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Saturday, February 17, 2007

"Old" vs "New" media

Scoble has a list of points of why New media is better than Old, and I couldn't disagree more.

1. The media above can’t be changed. A newspaper can’t magically change its stories, even if society decides something in them is incorrect. My blog can be updated for all readers nearly instantly if someone demonstrates that I was wrong on a post.

TV and radio can change their stories in the next bulletein. With newspapers I have to wait a day at most, sometimes less (papers have multiple editions). That's quick enough for me.

2. You can interact with my blog. You can leave a comment. Call me an arsehole. Etc. Etc. With the above you can’t interact at all.

I can write letters to newspapers and call in to radio shows.

3. You can get some sense of the popularity of my stuff in real time. How many comments does each post get? How many links does each post get? I can see in Wordpress how much traffic each item gets. You can visit Digg to see voting on my blog’s items. Or, TechMeme to see which blog items got most links in the past few hours.

I don't care what's popular. I'm only interested in, er, what I'm interested in!

4. With the “new media” you can look at my archives and see all posts. Try doing that with a newspaper. Yeah, you can, if you pay the San Jose Mercury News a fee. But it’s not as easy as it is here.

Most British papers have complete archives. BBC News does too.

5. Here on my blog I can mix media. A post could contain text, audio, video, or photos. Not so on newspaper or magazines.

Mixing media is good, I'll give Robert that one.

6. Here on my blog I don’t need to convince a committee to publish. Not true with other media forms. Imagine you walked into CNN and said “hey, I have some cool video, can you publish it?”

The committee is there to maintain the desired type and quality of output - no bad thing.

7. The new media is infinite. The media above all has limitations in terms of either length (a TV station only has 24 hours in a day — over on YouTube, I guarantee they publish a lot more than 24 hours of video in a day) or in quantity (try to convince USA Today to publish a 40,000 word article, or, 500 articles on the same topic).

If I want a 40,000 word article I'll buy a book. It will be better researched and written that anything online, because people will have been paid to make sure that is so. Youtube will never compete with broadcast TV.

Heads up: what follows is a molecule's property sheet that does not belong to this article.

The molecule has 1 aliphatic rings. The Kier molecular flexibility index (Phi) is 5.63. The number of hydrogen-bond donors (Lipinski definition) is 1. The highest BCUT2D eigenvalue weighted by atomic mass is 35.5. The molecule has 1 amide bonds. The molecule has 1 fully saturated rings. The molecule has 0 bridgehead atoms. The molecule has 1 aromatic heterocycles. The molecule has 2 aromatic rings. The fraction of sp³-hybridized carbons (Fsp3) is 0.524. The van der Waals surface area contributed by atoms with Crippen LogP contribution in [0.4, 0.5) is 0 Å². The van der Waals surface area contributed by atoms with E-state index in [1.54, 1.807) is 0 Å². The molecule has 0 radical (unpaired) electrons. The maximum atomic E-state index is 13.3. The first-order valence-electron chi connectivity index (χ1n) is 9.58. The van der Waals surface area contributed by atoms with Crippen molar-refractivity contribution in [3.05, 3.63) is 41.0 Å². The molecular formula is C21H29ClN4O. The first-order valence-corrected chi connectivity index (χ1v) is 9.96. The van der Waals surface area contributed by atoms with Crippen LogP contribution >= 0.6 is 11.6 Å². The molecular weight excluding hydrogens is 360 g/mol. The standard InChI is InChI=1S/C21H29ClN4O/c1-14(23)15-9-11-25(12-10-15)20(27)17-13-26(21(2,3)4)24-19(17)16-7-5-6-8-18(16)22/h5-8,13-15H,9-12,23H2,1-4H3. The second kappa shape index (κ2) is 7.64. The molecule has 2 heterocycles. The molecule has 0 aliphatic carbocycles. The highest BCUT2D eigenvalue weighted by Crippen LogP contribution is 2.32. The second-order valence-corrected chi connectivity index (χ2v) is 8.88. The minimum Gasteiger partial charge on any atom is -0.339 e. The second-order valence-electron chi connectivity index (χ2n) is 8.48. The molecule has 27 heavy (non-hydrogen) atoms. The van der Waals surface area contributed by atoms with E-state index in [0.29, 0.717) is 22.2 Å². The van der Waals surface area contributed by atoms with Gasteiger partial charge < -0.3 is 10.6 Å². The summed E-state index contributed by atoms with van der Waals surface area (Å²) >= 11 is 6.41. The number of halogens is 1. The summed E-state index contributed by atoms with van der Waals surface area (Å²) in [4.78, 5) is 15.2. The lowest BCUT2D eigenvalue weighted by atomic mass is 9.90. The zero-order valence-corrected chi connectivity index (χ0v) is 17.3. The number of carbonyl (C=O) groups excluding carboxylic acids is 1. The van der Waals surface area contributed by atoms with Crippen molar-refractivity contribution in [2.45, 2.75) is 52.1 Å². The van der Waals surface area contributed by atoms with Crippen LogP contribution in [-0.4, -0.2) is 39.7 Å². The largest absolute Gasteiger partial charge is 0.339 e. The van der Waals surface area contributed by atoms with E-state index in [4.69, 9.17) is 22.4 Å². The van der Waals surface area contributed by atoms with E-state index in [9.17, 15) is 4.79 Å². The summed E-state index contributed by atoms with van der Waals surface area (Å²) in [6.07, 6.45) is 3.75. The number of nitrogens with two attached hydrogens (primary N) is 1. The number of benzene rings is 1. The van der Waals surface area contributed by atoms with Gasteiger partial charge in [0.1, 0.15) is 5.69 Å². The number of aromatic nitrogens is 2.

8. The new media is syndicatable and linkable and easily reused. I can link to your media here, for instance, a few seconds after you publish it. Try doing THAT with any of the above media. Not to mention, my words here kick into an RSS feed which you can then republish using something like Google Reader, if you’d like, or you can copy a sentence out of my post, paste it into your own blog, and say something about what I just said.

I don't have a huge desire to reuse media, but I can link to pretty much any newspaper article, radio show or piece of video via their websites.

9. The new media can be mashed up with data from other services. Check out that Amazon advertisement over to the right. Did you realize that isn’t on my, or Wordpress.com’s, servers? It actually gets served up from some organization I don’t control. Amazon could, if it wanted to, replace the image there with a different book. Or, something else. Many people are putting widgets on their blogs that display various things from places they don’t control.

Not of interest.

At the end of the day I'll always prefer professional quality "old media". And I'd suggest that Podtech is "old media" too. It could easily be a TV show, it's just being delivered via the net instead of the airwaves. Although if it were a TV show, it would have to be edited down to fit a set time slot - and we'd benefit as it would cut out the boring bits!

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